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#377886 - 03/17/08 02:12 PM Re: Taekwondo losing it's face/popularity [Re: Dereck]
von1 Offline
Member

Registered: 02/04/08
Posts: 260

dereck

quote
Competing I think is good and you should do it if you like it. I've always found that competing takes your level higher as you then get a better understanding of what you are doing and what you need to work on. One competition is better then 10+ classes in my opinion.

End quote



Yes this is the attitude of my instructor too. At first I did not see the value but as time when by I did. For me personally, the biggest benefit is learning to manage the stress of it all and those dreaded butterflies/adrenalin. Next comes the personal evaluation aspect as how you stack up against others, and work on what did not go as you would have liked. You learn to modify and disregard many things very quickly and also gain perspective on what competition tools would not be efficient for real application SD or simply modify those techniques so they will work when needed.

You are also right as to the instructors determining as to if a student is ready. I may have been a yellow belt with only two sparring sessions but I was not a child or new to fighting, military back ground and such.

All that aside I am still torn as to weather I should have been put in there as soon as I was.


Edited by von1 (03/17/08 02:14 PM)

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#377887 - 03/17/08 02:14 PM Re: Taekwondo losing it's face/popularity [Re: Supremor]
ITFunity Offline
Professional Poster

Registered: 07/15/06
Posts: 2053
Quote:

Well, quite apart from the tournament aspect, I think you can never be too inexperienced to start sparring. In my first school students were gently introduced to free sparring- allowed to attack more, attacked at a slower speed and so on.




Everyone seems to miss the point. We learn to fight from day 1, with how to make a fist, punch, block, stand etc. Sparring is introduced gradually, through steps, called 3 step, 2 step, 1 step & semi-free.

Quote:

However, I can see your argument as well. As always it depends on how the instructor approaches such things and how he is able to make it both rewarding and safe for his students. It is another demonstration of why I am against more strict standardisation in the ITF- one instructor can make sparring at yellow tag work, another may not want to.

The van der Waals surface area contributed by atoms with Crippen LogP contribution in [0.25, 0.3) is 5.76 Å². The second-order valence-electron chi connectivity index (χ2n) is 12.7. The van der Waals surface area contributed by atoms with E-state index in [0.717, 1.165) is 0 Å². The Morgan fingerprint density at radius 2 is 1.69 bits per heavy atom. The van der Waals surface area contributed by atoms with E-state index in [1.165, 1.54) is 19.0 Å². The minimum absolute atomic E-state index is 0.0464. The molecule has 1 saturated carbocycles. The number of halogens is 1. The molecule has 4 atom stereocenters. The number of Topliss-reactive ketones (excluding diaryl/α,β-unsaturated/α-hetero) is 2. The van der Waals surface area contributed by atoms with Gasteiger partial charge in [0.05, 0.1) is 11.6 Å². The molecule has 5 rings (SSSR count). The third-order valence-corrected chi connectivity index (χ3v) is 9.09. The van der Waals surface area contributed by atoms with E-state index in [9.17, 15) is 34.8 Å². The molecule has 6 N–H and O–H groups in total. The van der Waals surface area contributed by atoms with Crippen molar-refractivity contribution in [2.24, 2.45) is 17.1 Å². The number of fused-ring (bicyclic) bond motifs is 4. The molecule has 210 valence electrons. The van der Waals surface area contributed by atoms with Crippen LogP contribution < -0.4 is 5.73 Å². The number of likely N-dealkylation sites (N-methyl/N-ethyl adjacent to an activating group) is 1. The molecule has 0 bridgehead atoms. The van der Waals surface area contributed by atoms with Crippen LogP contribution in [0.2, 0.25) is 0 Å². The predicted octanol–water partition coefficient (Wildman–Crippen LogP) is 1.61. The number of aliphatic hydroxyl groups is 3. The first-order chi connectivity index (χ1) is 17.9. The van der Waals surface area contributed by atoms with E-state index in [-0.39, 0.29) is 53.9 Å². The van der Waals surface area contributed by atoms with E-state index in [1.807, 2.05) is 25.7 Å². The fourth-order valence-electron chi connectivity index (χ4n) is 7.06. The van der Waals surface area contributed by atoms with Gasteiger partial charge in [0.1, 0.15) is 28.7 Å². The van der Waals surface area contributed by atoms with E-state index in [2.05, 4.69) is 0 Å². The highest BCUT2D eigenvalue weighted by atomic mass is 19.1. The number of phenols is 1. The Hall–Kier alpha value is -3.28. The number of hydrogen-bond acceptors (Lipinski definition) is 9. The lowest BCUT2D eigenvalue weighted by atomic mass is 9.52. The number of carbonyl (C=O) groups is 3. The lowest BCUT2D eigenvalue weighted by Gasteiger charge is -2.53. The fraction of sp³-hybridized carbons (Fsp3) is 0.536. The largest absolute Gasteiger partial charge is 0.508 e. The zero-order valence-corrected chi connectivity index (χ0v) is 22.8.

Well again this is not my way, but the founder's way. Please keep in mind that he & I am trying to develop BB that will train over a lifetime in aspects NOT limited to fighting, tournaments or even SD. Is it really too much to ask or demand from a student to forge their body, learn basics & develop techniques that they can later use in their arsenal?

How many learn other subjects by an almost complete immersion?
Drive a car:
study a book, learn the rules of the road, test your eyes etc, practice slowly at 1st, step it up, then put it all together. Sounds like a good plan.......

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#377888 - 03/17/08 02:20 PM Re: Taekwondo losing it's face/popularity [Re: von1]
ITFunity Offline
Professional Poster

Registered: 07/15/06
Posts: 2053
Quote:

dojo
Hummmmmmmmm, was it worth it? I don"t know.





Only you can decide if it is or was worth it. I would say that tournaments exist to make money for the host. The more divisions, the more money. I am only talking about the long term development of the BB student, whom is preceived to be someone who will train over their lifetime. Waiting about a year for 4th gup blue belt to put it all together, in the big picture, doesn't seem like a bad thing. But again, our system is designed to emphasize more than the physical & certainly more than tournament contests.

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#377889 - 03/17/08 02:23 PM Re: Taekwondo losing it's face/popularity [Re: Supremor]
ITFunity Offline
Professional Poster

Registered: 07/15/06
Posts: 2053
Quote:

Nor would I let anyone enter a competition that they were not fully aware of the rules and proceedures for in advance.




Adding in that they have a more fuller range of techniques to avail themselves of AND be able to use them effectively, is probably not a bad thing either. Remember, it is much ahrder to teach an old dog new tricks or break bad habits.

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#377890 - 03/17/08 02:28 PM Re: Taekwondo losing it's face/popularity [Re: Dereck]
ITFunity Offline
Professional Poster

Registered: 07/15/06
Posts: 2053
Quote:

At white belt sparring is introduced with no contact, to light contact, to full contact. This then allows them to work with everybody no matter what level in class and where they can develop the necessary skills to become better as they progress. Martial arts is about contact and Taekwondo is no different. I see no reason for holding this back until they've invested years into the program as I believe they would be at a disadvantage then. At the white belt level they will have basic skills and they can grow on these while introducing more techniques into their training. But the nice thing is they will already know what being kicked/punched hard is and won't have that to overcome that as I find that is a large variable.